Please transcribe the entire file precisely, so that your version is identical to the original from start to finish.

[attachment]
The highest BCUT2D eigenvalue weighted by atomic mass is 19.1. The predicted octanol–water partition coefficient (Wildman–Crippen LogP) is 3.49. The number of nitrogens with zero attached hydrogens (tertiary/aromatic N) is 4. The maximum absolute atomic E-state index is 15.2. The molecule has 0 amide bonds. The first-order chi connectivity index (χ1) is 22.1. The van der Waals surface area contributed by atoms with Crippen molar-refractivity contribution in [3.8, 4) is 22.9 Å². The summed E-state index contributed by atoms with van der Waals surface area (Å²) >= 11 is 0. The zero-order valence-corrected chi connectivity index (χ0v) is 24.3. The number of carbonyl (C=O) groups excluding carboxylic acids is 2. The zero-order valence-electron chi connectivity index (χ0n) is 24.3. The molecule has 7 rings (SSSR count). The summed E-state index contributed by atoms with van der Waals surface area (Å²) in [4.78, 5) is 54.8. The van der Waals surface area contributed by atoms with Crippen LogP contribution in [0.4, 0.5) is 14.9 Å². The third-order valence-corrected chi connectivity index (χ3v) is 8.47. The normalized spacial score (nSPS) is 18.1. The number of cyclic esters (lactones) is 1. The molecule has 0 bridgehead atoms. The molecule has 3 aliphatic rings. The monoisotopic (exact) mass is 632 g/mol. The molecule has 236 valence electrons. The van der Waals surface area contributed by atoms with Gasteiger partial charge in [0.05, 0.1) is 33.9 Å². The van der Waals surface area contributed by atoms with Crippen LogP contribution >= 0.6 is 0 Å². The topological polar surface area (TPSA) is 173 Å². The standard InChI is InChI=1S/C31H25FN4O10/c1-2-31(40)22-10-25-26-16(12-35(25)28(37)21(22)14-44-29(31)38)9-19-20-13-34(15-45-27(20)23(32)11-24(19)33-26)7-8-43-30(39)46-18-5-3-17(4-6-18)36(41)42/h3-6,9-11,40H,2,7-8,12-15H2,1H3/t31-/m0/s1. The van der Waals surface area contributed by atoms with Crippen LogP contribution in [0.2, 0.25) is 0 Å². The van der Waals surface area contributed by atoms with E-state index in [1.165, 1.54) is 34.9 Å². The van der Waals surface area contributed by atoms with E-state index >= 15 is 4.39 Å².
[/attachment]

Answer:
The highest BCUT2D eigenvalue weighted by atomic mass is 19.1. The predicted octanol–water partition coefficient (Wildman–Crippen LogP) is 3.49. The number of nitrogens with zero attached hydrogens (tertiary/aromatic N) is 4. The maximum absolute atomic E-state index is 15.2. The molecule has 0 amide bonds. The first-order chi connectivity index (χ1) is 22.1. The van der Waals surface area contributed by atoms with Crippen molar-refractivity contribution in [3.8, 4) is 22.9 Å². The summed E-state index contributed by atoms with van der Waals surface area (Å²) >= 11 is 0. The zero-order valence-corrected chi connectivity index (χ0v) is 24.3. The number of carbonyl (C=O) groups excluding carboxylic acids is 2. The zero-order valence-electron chi connectivity index (χ0n) is 24.3. The molecule has 7 rings (SSSR count). The summed E-state index contributed by atoms with van der Waals surface area (Å²) in [4.78, 5) is 54.8. The van der Waals surface area contributed by atoms with Crippen LogP contribution in [0.4, 0.5) is 14.9 Å². The third-order valence-corrected chi connectivity index (χ3v) is 8.47. The normalized spacial score (nSPS) is 18.1. The number of cyclic esters (lactones) is 1. The molecule has 0 bridgehead atoms. The molecule has 3 aliphatic rings. The monoisotopic (exact) mass is 632 g/mol. The molecule has 236 valence electrons. The van der Waals surface area contributed by atoms with Gasteiger partial charge in [0.05, 0.1) is 33.9 Å². The van der Waals surface area contributed by atoms with Crippen LogP contribution >= 0.6 is 0 Å². The topological polar surface area (TPSA) is 173 Å². The standard InChI is InChI=1S/C31H25FN4O10/c1-2-31(40)22-10-25-26-16(12-35(25)28(37)21(22)14-44-29(31)38)9-19-20-13-34(15-45-27(20)23(32)11-24(19)33-26)7-8-43-30(39)46-18-5-3-17(4-6-18)36(41)42/h3-6,9-11,40H,2,7-8,12-15H2,1H3/t31-/m0/s1. The van der Waals surface area contributed by atoms with Crippen LogP contribution in [0.2, 0.25) is 0 Å². The van der Waals surface area contributed by atoms with E-state index in [1.165, 1.54) is 34.9 Å². The van der Waals surface area contributed by atoms with E-state index >= 15 is 4.39 Å².